Academic journal article Exceptional Children

Peer-Assisted Learning Strategies for English Language Learners with Learning Disabilities

Academic journal article Exceptional Children

Peer-Assisted Learning Strategies for English Language Learners with Learning Disabilities

Article excerpt

American schools of the 21st century face the challenge of educating the world's most diverse student body (McLeod, 1994; Sprangenberg, Urbaschat & Pritchard, 1994). This diversity is reflected in variations in achievement, socioeconomic status, cultural background, and linguistic background (Fletcher, Bos, & Johnson, 1999; Pallas, Natriello, & McDill, 1989). With respect to differences in linguistic background, current estimates indicate that more than 2 million students come from non-English-speaking backgrounds (Fleischman & Hopstock, 1993) and that by the year 2020, this number will reach 6 million (Pallas et al., 1989). Although this group comprises students from many linguistic backgrounds, the largest subgroup is Spanish speakers. Specifically, in American schools, native Spanish speakers make up approximately 75% of English language learner (ELL) student population, and the numbers continue to increase (Special Issues Analysis Center, 1995, as cited in Baca & de Valenzuela, 1998).

For the field of learning disabilities, the increasing number of native-Spanish speakers has led to increasing concerns over the identification of appropriate assessment practices and effective instructional strategies for ELL. Nevertheless, minimal research has focused on examining effective teaching strategies for ELL with learning disabilities (LD) when compared to the amount of research dedicated to issues related to the identification of appropriate assessment practices. Minimizing this gap in the literature is important given the low educational attainment of ELL and the increasing emphasis on selecting strategies that are scientifically based (ED., 2002). Peer-Assisted Learning Strategies (PALS; Fuchs, Fuchs, Mathes, & Simmons, 1997) is one strategy previously established as effective for native English-speaking students with LD in general education classrooms (Fuchs et al., 1997) that may also have potential for ELL with LD.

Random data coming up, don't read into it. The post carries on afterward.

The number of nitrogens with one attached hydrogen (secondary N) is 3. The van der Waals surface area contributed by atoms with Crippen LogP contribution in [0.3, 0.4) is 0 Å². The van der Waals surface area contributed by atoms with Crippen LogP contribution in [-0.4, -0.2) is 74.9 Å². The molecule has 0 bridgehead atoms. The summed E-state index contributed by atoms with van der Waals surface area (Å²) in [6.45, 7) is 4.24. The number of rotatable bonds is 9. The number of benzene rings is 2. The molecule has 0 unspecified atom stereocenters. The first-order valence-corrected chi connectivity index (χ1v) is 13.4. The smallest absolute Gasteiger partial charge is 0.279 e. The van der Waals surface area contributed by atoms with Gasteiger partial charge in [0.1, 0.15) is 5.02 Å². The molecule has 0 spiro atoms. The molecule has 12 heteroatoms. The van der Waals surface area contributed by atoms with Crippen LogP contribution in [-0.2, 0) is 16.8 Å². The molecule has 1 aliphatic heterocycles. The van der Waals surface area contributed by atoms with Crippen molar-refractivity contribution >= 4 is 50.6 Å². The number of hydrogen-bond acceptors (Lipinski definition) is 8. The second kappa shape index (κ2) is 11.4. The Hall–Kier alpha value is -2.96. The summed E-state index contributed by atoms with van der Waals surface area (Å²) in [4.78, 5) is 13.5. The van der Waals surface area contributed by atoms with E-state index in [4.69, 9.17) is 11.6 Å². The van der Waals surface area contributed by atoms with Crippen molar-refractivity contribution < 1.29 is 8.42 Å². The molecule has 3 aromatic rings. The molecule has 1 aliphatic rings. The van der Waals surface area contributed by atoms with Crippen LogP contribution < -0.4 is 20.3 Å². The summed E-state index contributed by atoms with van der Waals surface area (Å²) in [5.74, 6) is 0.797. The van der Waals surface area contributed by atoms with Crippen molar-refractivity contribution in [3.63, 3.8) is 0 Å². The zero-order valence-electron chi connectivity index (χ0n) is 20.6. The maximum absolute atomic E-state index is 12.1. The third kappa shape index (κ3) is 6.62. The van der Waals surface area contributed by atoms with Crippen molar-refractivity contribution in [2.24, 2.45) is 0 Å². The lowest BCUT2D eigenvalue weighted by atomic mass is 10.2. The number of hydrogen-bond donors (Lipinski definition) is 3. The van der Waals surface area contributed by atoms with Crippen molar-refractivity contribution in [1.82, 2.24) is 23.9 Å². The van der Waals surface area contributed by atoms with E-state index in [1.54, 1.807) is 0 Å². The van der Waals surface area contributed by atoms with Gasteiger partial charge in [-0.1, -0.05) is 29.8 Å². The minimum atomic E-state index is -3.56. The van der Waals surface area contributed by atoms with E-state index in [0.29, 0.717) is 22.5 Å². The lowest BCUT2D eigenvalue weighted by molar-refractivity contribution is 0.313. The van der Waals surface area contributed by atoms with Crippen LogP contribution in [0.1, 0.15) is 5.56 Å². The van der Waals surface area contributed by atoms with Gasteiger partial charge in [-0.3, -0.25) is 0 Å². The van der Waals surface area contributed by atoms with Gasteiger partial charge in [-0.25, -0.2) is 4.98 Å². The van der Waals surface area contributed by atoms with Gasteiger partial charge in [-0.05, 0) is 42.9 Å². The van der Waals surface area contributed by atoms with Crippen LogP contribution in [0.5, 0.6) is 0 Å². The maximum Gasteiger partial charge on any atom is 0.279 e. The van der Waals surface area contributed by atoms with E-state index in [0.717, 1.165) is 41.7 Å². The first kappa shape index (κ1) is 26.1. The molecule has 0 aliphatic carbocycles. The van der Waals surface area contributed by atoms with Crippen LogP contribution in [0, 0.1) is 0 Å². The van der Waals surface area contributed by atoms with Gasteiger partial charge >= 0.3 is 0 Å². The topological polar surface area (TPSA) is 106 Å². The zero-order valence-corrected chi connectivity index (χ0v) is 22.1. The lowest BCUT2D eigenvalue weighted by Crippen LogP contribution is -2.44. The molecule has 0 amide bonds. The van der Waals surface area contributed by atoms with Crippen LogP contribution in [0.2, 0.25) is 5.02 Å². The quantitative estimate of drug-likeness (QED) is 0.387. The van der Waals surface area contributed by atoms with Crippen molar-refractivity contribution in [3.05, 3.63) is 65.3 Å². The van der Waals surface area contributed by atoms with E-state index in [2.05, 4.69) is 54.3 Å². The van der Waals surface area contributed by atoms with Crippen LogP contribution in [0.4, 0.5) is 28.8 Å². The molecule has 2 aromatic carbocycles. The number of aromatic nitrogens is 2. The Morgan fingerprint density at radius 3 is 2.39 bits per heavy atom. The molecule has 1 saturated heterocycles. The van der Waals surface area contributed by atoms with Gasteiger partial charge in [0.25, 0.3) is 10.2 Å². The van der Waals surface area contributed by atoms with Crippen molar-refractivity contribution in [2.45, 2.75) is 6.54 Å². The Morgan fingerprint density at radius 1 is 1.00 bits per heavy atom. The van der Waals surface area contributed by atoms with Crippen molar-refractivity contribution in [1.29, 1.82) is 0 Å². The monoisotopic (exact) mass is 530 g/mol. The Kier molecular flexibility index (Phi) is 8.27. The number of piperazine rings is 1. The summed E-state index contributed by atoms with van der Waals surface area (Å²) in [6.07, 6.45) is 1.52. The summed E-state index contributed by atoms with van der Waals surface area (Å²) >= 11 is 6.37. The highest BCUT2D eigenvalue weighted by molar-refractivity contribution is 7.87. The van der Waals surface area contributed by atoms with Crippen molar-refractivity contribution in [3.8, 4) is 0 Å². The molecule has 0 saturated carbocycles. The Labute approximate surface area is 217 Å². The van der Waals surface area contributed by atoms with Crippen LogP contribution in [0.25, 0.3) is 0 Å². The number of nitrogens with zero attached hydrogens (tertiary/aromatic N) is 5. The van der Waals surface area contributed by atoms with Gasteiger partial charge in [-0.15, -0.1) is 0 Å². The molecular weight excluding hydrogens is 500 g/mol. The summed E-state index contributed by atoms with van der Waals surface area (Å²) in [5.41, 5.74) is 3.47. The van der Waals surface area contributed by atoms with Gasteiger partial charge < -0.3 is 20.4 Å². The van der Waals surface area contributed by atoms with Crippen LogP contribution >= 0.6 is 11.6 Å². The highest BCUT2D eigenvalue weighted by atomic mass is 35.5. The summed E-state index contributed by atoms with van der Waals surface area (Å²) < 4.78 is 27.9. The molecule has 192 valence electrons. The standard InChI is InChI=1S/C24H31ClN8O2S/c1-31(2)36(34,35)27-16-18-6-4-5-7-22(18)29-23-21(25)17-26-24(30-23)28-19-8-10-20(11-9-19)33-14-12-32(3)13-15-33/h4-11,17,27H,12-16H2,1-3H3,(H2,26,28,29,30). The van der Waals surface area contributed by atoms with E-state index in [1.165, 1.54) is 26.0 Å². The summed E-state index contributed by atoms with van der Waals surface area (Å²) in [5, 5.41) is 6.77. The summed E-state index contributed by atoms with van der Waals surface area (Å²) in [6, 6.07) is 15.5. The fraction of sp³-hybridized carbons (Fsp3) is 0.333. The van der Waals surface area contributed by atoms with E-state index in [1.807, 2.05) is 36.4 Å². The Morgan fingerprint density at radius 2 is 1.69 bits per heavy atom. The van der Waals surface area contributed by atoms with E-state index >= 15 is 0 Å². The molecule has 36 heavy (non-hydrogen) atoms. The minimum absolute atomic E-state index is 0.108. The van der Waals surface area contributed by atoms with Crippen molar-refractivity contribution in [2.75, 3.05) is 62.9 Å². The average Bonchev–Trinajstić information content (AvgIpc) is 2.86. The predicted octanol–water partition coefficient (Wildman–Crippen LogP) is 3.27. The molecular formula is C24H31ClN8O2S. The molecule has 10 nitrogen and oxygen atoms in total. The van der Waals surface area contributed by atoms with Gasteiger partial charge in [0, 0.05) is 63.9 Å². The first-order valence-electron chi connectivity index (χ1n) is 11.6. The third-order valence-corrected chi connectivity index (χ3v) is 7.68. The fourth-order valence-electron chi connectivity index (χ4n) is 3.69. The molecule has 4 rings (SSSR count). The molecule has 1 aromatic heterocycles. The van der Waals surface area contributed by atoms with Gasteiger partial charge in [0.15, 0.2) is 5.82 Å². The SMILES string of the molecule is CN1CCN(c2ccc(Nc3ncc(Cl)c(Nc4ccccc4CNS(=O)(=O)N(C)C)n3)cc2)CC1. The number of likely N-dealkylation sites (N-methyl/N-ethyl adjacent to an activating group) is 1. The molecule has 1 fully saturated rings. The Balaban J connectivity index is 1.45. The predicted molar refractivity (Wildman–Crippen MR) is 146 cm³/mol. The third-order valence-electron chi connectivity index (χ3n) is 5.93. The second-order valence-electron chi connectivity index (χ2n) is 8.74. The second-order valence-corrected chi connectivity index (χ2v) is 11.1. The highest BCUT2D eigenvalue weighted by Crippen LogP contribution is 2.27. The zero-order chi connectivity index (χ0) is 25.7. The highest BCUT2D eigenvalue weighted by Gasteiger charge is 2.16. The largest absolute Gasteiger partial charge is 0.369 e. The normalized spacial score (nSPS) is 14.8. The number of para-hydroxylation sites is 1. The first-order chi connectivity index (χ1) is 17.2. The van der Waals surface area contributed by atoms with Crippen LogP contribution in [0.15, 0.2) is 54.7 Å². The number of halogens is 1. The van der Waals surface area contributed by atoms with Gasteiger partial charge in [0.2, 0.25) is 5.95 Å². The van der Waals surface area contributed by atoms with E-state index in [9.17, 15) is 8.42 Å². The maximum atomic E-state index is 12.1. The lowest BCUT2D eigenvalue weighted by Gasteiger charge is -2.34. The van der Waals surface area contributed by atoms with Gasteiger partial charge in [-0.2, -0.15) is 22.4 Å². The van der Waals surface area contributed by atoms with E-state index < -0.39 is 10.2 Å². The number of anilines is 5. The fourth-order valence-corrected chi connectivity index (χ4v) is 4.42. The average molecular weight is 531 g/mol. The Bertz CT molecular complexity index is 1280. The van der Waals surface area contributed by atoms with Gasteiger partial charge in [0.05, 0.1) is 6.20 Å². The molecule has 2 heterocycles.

PALS is a reciprocal classwide peer-tutoring strategy with different grade level versions that extends the Juniper Gardens Children's project work on Classwide Peer Tutoring (Delquadri, Greenwood, Whorton, Carta, & Hall, 1986). The Grades 2-6 version of PALS includes three main activities: partner reading with retell, paragraph shrinking, and prediction relay. The purpose of the Grades 2-6 PALS activities is to increase strategic reading behavior, reading fluency, and comprehension. The strategies included in these activities are cumulatively reviewing information read, sequencing information, summarizing paragraphs and pages, stating main ideas in as few words as possible, and predicting and checking outcomes (Mathes, Fuchs, Fuchs, Henley, & Sanders, 1994). Kindergarten and Grade 1 versions of PALS have also been developed that address skills such as phonological awareness, letter-sound correspondence, and sight-word recognition (Fuchs, Fuchs, Al Otaiba et al., 2001; Mathes, Howard, Allen, & Fuchs, 1998). In this study, we examined the effects of the Grades 2-6 version of PALS on the reading performance of ELL with and without LD.


The Grades 2-6 version of PALS has proven effective for increasing the reading performance of English proficient students with LD in general education classrooms (Fuchs et al., 1997; Simmons, Fuchs, Fuchs, Hodge, & Mathes, 1994; Simmons, Fuchs, Fuchs, Mathes, & Hodge, 1995). Gains for oral reading fluency have been educationally relevant with small to moderate effect sizes of .20 to .41 (Fuchs et al., 1997; Simmons et al., 1994, 1995). This finding is consonant with those in a related review of the literature conducted by Elbaum, Vaughn, Hughes, and Moody (1999) indicating that across different grouping formats (e.g., peer tutoring, cross-age tutoring, cooperative learning, small group work, etc. …

Author Advanced search


An unknown error has occurred. Please click the button below to reload the page. If the problem persists, please try again in a little while.